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6 February 2014 www.c2s2.org Design at the Top of the Semiconductor Foodchain: How Manufacturing Challenges Below 90nm Impact Circuits & Systems Rob A.

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Presentation on theme: "6 February 2014 www.c2s2.org Design at the Top of the Semiconductor Foodchain: How Manufacturing Challenges Below 90nm Impact Circuits & Systems Rob A."— Presentation transcript:

1 6 February Design at the Top of the Semiconductor Foodchain: How Manufacturing Challenges Below 90nm Impact Circuits & Systems Rob A. Rutenbar Director, MARCO Center for Circuit & System Solutions Professor of ECE, Carnegie Mellon

2 6 February 2014 Slide 2 2 s 2.org 2 s 2.org About This Talk Some background on the MARCO FCRP program What all these acronyms are… …and why you might want to know about them A brief look at work in the C2S2 Circuits Center How mfg challenges at highly scaled nodes percolate up to the foodchain What causes circuit designers nightmares, and what were doing about it.

3 6 February 2014 Slide 3 2 s 2.org 2 s 2.org C2S2, MARCO, FCRP, etc: A Little Bit of Background and Context

4 6 February 2014 Slide 4 2 s 2.org 2 s 2.org The focus center program is designed to create a nationwide multi-university network of research centers that will keep the United States and U.S. semiconductor firms at the front of the global microelectronics revolution. FCRP: Focus Center Research Program Vision: National research centers in semiconductor technology Multiple-university teams & large-scale efforts (~$10M/center/year) Long-range research horizon Focus on discovery : where evolutionary R&D may not find solutions Craig R. Barrett President and CEO, Intel; (Former) Chair, Semiconductor Technology Council

5 6 February 2014 Slide 5 2 s 2.org 2 s 2.org Focus Center Research Program: Timeline First centers chartered in 1999; five centers in operation today Total program currently ~$25M/year Aug recompete restart Systems Interconnect Circuits Devices Materials

6 6 February 2014 Slide 6 2 s 2.org 2 s 2.org MARCO: Microelectronics Advanced Research Corp. MARCO coordinates FCRP Centers, funding, industry/govt interfaces Centers Funding MARCO Governing Council Management Universities... ~30 schools US DOD

7 6 February 2014 Slide 7 2 s 2.org 2 s 2.org systemsstructuresmaterialsphysics FCRP Centers: Designed To Target Entire Semiconductor Foodchain physics structures materials devices circuits logic / architecture system software application HW/SW integrated products Pushing CMOS to its limitsand beyond Containing the growing cost of complexity Driving down cost of design & verification Containing latency & power of interconnect Overcoming the tyranny of KT/q

8 6 February 2014 Slide 8 2 s 2.org 2 s 2.org C2S2: Center for Circuit & System Solutions C2S2 core competency: Circuits Technology scaling impacts Analog, digital, RF, MEMS ckts Some photonics, too Assoc. design tools & methodologies Logistics CMU is lead school Now 12 universities ~47** faculty, 67 grad students devices circuits logic / architecture

9 6 February 2014 Slide 9 2 s 2.org 2 s 2.org The C2S2 Research Team Executive team Research team Rob Rutenbar CMU, Director Bob Brodersen Berkeley Mark Horowitz Stanford Wen-Mei Hwu Illinois Larry Pileggi CMU Teresa Meng Stanford Charles Sodini MIT Art Davidson CMU, Exec Dir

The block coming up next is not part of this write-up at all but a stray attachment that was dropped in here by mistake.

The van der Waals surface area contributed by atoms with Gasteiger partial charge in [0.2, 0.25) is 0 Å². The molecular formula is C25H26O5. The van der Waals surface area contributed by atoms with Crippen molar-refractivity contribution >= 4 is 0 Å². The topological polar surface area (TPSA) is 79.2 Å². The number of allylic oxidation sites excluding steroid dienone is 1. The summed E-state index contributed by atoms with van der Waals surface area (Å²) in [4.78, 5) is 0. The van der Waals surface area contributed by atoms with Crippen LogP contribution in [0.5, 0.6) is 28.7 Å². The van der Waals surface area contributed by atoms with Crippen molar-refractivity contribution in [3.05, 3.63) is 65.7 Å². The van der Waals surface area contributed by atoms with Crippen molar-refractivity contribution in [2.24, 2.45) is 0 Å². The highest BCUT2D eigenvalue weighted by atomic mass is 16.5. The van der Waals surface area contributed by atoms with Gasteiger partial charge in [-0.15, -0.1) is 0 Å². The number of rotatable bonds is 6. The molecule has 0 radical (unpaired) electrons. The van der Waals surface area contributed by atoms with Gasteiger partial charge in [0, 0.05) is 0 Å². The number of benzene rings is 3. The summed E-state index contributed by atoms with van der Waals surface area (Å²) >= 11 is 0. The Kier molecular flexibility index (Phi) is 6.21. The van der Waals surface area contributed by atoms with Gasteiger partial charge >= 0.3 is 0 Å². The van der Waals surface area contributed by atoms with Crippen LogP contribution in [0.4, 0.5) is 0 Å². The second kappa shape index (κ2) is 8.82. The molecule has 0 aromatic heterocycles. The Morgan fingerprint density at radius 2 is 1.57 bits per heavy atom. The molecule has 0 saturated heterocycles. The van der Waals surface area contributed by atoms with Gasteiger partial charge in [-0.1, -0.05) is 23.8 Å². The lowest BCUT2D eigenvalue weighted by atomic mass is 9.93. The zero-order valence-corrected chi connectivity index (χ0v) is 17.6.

10 6 February 2014 Slide s 2.org 2 s 2.org devices circuits logic / architecture C2S2: Doing Circuits in Highly Scaled Technologies How will we do circuit design with tomorrows different, difficult devices? Coping with scaling

11 6 February 2014 Slide s 2.org 2 s 2.org …and, how do we deal with the conscientious objectors…?

12 6 February 2014 Slide s 2.org 2 s 2.org C2S2: Doing Reluctant Circuits at Scaled Nodes How will we approach circuits that dont want to scale? Circuits that preferfor $$, or for performancea different technology platform? 10nm -+-+ devices circuits logic / architecture (nm) V V V V V digital analog range ITRS-03 V supply

13 6 February 2014 Slide s 2.org 2 s 2.org About This Talk Some background on the MARCO FCRP program What all these acronyms are… …and why you might want to know about them A brief look at work in the C2S2 Circuits Center How mfg challenges at highly scaled nodes percolate up to the foodchain What causes circuit designers nightmares, and what were doing about it.

14 6 February 2014 Slide s 2.org 2 s 2.org Two Different Scaling-Related Problems What about delay ? Past expectation Next process node is faster We rely on this for new designs New problems Yes, its faster… Chip-scale, size of logic hurts Speed of light is a big limiter What about mfg variability ? Past expectation Next process node is worse …but were smart, well manage New problems Its a lot worse than the last node Cannot pretend its deterministic Cannot just look at a few corners

15 6 February 2014 Slide s 2.org 2 s 2.org View from the Top – Circuits & Systems Fundamental circuits Basic blocks Architectures Materials & structures Systems Devices & wires Whats happening with circuits & systems with CAD & methodology to help design in scaled technologies?

16 6 February 2014 Slide s 2.org 2 s 2.org Lets Look at Delay … Unfortunate fact: despite a century of physics funding … c has not budged not even 1 m/s ! ~6 ps

17 6 February 2014 Slide s 2.org 2 s 2.org Delay: Two Different Flavors for Wires Global wires ~ constant length Local wires ~ constant complexity, span constant # gates scale Local wires Get shorter with scaling Global wires Dont get shorter with scaling (thats why theyre global …)

18 6 February 2014 Slide s 2.org 2 s 2.org Delay: Global Wire Trends Optimally buffered global wires that span 5mm (roughly ¼ die) 30x-40x delay penalty over nine process generations Cannot contract global communications (they're global …) Mid-layer metals 30x delay increase Upper-layer metals 40x delay increase Courtesy Mark Horowitz & Ron Ho, Stanford

19 6 February 2014 Slide s 2.org 2 s 2.org Consequence: More MHz Not Necessarily Better Anymore This is SpecInt/MHz, a measure of CPU performance / clock speed Curve is flattening, more MHz isnt paying off anymore… Courtesy Mark Horowitz, Stanford

20 6 February 2014 Slide s 2.org 2 s 2.org Consequence: 1 Chip 1 CPU Going Forward Recent big Intel news: No more single-core CPUs Two high-profile designs abruptly canceled Future is multiple CPUs on a single chip Intel Corp. has cancelled its single-core processor development efforts… and will move to dual-core designs across the mobile, desktop, and server markets…

21 6 February 2014 Slide s 2.org 2 s 2.org Idea: More CPUs Instead of More MHz CPU Global wires Bad even with buffering or multi-cycle delays Local wires Still OK, still manageable scale Make most of the wires local Can still clock a small CPU fast Use parallelism smarter CPU Memory

22 6 February 2014 Slide s 2.org 2 s 2.org Next Problem: Manufacturing Variability

23 6 February 2014 Slide s 2.org 2 s 2.org Manufacturing Variability: A Little History Historically, how have we coped? By hiding as much as possible Behind logic/memory libraries Behind circuit and shapes rules Behind design methodologies Library abstractions Qualification & characterization Design rules…